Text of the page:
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BlogJanuary-February, 2010
Emily Dickinson & The Left Hand of Darkness

There’s a certain Slant of light,

Winter Afternoons –

That oppresses, like the Heft

Of Cathedral Tunes –

Heavenly Hurt, it gives us –

We can find no scar,

But internal difference,

Where the Meanings, are –

None may teach it – Any –

‘Tis the Seal Despair –

An imperial affliction

Sent us of the Air –

When it comes, the Landscape listens –

Shadows – hold their breath –

When it goes, ‘tis like the Distance

On the look of Death –


Who is the speaker in this Emily Dickinson poem? Sometimes I imagine her as a bored churchgoer. She looks up from her prayer book and notices this depressing winter light slanting through the stained-glass windows.

Other times I envision her as a solitary spinster. Bundled on the back porch, she takes comfort in a familiar vista. But then the angle of sunlight changes just so – bringing with it a devastating dose of free-floating (but edifying) melancholy.

Regardless of her setting, it is reasonable to conclude she is still. When one is in motion, the winter light – its angle, its brightness, its “heft” – fluctuates with the observer’s shifting perspective. The actual slant of the light keeps changing. There’s nothing “certain” about it.

I thought of this recently while reading passages – and poetry – from Ursula K. Le Guin’s The Left Hand of Darkness:

Light is the left hand of darkness

and darkness the right hand of light.

Two are one, life and death, lying

together like lovers in kemmer,

like hands joined together,

like the end and the way.

The congruency between “hand of light” and “slant of light” invites a comparison. As does Genly Ai’s midwinter musing on the meaning of an “internal difference” in Chapter 18:

“I am not trying to say that I was happy, during those weeks of hauling a sledge across an ice-sheet in the dead of winter. I was hungry, overstrained, and often anxious, and it all got worse the longer it went on. I certainly wasn’t happy. Happiness has to do with reason, and only reason earns it. What I was given was the thing you can’t earn, and can’t keep, and often don’t even recognize at the time; I mean joy” (242).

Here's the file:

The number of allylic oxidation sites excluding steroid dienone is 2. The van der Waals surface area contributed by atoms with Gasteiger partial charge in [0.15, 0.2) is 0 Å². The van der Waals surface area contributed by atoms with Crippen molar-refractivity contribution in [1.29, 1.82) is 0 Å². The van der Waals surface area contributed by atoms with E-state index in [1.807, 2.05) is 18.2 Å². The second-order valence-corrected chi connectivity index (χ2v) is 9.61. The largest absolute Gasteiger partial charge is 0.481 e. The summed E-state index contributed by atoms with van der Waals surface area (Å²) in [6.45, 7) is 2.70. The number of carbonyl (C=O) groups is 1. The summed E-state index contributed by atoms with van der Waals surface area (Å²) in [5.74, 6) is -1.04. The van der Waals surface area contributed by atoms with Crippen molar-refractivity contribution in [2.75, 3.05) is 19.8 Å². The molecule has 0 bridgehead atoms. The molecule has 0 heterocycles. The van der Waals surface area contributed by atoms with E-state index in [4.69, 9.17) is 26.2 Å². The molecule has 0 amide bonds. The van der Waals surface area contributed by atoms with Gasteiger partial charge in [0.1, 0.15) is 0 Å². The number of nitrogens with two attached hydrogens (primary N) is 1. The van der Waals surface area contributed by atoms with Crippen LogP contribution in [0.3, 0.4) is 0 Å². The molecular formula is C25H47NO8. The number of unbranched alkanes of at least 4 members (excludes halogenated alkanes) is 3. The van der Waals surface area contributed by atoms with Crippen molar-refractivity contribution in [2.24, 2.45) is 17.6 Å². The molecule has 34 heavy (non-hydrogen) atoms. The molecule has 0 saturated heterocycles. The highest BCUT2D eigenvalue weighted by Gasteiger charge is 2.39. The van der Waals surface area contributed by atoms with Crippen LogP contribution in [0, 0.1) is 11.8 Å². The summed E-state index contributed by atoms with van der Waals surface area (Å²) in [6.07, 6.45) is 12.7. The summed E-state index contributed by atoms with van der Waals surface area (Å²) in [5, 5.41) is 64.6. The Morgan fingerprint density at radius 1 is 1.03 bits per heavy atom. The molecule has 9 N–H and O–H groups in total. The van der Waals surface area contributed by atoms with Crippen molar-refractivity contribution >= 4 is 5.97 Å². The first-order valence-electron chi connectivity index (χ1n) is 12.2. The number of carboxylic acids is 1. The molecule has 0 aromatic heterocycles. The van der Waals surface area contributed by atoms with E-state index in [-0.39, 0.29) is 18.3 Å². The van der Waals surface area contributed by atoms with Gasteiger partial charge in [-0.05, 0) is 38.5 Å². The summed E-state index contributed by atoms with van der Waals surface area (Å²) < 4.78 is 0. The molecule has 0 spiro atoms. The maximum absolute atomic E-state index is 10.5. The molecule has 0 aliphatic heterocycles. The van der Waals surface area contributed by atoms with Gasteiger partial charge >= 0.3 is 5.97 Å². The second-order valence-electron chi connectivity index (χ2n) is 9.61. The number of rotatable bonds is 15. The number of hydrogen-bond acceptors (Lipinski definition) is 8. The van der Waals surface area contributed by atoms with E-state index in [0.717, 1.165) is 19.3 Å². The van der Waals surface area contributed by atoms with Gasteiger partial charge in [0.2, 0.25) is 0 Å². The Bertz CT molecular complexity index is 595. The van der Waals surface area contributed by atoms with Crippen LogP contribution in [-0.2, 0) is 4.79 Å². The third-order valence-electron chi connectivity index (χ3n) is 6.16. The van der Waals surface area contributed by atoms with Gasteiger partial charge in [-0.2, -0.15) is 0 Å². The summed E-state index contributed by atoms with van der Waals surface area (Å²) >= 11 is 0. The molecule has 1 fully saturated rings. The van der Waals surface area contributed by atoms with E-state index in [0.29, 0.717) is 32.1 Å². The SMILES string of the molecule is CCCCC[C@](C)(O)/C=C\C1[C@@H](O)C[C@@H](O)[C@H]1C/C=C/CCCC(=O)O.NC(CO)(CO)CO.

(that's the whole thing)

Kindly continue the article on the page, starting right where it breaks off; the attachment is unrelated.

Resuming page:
Despite fifty days of traveling in subzero conditions, not once does Ai or his traveling companion Estraven confess to Dickinsonian despair. In fact, to judge by the above passage, the opposite takes place: joy. Is it farfetched – and too extra-textual – to attribute their joy to exertion while linking the “heavenly hurt” of Dickinson’s observer to her stasis? Maybe – but that’s my theory. In Ai’s view, the winter light is not something “that oppresses.” Instead, “the long light of early day lay wonderfully gold and blue across the miles of ice” (243).

Of course, this is the light of early day, not afternoon. But when afternoon arrives, Ai and Estraven are too busy surviving the cold to study the light – let alone record how it makes them feel: “Around midday we would halt, and cut and set up a few blocks of ice for a protective wall if the wind was strong. We heated water to soak a cube of gichy-michy in, and drank the water hot, sometimes with a bit of sugar melted in it; harnessed up again and went on” (244).

This brings me to a final fact about Dickinson's observer. Not once does she lament the elements. Cold, snow, wind, and ice are conspicuously absent from her poem. It makes you wonder if her "heavenly hurt" would have appeared if - instead of sitting still - she'd been in scarf, gloves, and boots, sledding or slipping, skiing or shoveling. 

Ilan Mochari's fiction has been published in Keyhole and honored by
Glimmer Train. In 2009, he received a Literature Artist Fellowship grant from the Somerville Arts Council, a local agency supported by the Massachusetts Cultural Council. He is a former staff writer for Inc, and he has also written for Fortune Small Business and CFO. He has a B.A. in English from Yale University.

    © 2008 Ilan Mochari  
Ilan Mochari